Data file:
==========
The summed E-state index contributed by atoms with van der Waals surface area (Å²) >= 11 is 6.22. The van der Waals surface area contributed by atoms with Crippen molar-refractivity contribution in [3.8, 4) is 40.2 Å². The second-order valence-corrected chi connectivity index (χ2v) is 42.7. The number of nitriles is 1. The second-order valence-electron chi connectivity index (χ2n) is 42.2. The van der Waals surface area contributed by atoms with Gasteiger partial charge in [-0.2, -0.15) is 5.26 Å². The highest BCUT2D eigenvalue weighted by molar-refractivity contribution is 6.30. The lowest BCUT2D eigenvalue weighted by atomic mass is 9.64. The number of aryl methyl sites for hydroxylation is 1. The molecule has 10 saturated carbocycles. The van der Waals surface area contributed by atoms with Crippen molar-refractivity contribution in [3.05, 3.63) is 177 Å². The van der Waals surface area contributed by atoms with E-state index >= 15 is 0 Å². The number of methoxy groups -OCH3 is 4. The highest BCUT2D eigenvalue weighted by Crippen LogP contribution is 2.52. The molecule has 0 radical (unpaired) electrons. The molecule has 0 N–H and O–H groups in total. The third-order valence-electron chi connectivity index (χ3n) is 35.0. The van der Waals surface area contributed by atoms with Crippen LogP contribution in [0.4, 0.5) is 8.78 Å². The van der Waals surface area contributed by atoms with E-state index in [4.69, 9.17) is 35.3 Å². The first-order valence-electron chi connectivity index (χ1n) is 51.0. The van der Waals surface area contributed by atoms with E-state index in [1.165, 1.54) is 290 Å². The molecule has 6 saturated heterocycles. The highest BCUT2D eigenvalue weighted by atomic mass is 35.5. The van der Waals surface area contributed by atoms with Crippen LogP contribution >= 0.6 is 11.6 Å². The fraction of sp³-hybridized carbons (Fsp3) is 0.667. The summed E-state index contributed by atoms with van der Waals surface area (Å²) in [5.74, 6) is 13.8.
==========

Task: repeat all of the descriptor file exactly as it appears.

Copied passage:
The summed E-state index contributed by atoms with van der Waals surface area (Å²) >= 11 is 6.22. The van der Waals surface area contributed by atoms with Crippen molar-refractivity contribution in [3.8, 4) is 40.2 Å². The second-order valence-corrected chi connectivity index (χ2v) is 42.7. The number of nitriles is 1. The second-order valence-electron chi connectivity index (χ2n) is 42.2. The van der Waals surface area contributed by atoms with Gasteiger partial charge in [-0.2, -0.15) is 5.26 Å². The highest BCUT2D eigenvalue weighted by molar-refractivity contribution is 6.30. The lowest BCUT2D eigenvalue weighted by atomic mass is 9.64. The number of aryl methyl sites for hydroxylation is 1. The molecule has 10 saturated carbocycles. The van der Waals surface area contributed by atoms with Crippen molar-refractivity contribution in [3.05, 3.63) is 177 Å². The van der Waals surface area contributed by atoms with E-state index >= 15 is 0 Å². The number of methoxy groups -OCH3 is 4. The highest BCUT2D eigenvalue weighted by Crippen LogP contribution is 2.52. The molecule has 0 radical (unpaired) electrons. The molecule has 0 N–H and O–H groups in total. The third-order valence-electron chi connectivity index (χ3n) is 35.0. The van der Waals surface area contributed by atoms with Crippen LogP contribution in [0.4, 0.5) is 8.78 Å². The van der Waals surface area contributed by atoms with E-state index in [4.69, 9.17) is 35.3 Å². The first-order valence-electron chi connectivity index (χ1n) is 51.0. The van der Waals surface area contributed by atoms with E-state index in [1.165, 1.54) is 290 Å². The molecule has 6 saturated heterocycles. The highest BCUT2D eigenvalue weighted by atomic mass is 35.5. The van der Waals surface area contributed by atoms with Crippen LogP contribution >= 0.6 is 11.6 Å². The fraction of sp³-hybridized carbons (Fsp3) is 0.667. The summed E-state index contributed by atoms with van der Waals surface area (Å²) in [5.74, 6) is 13.8.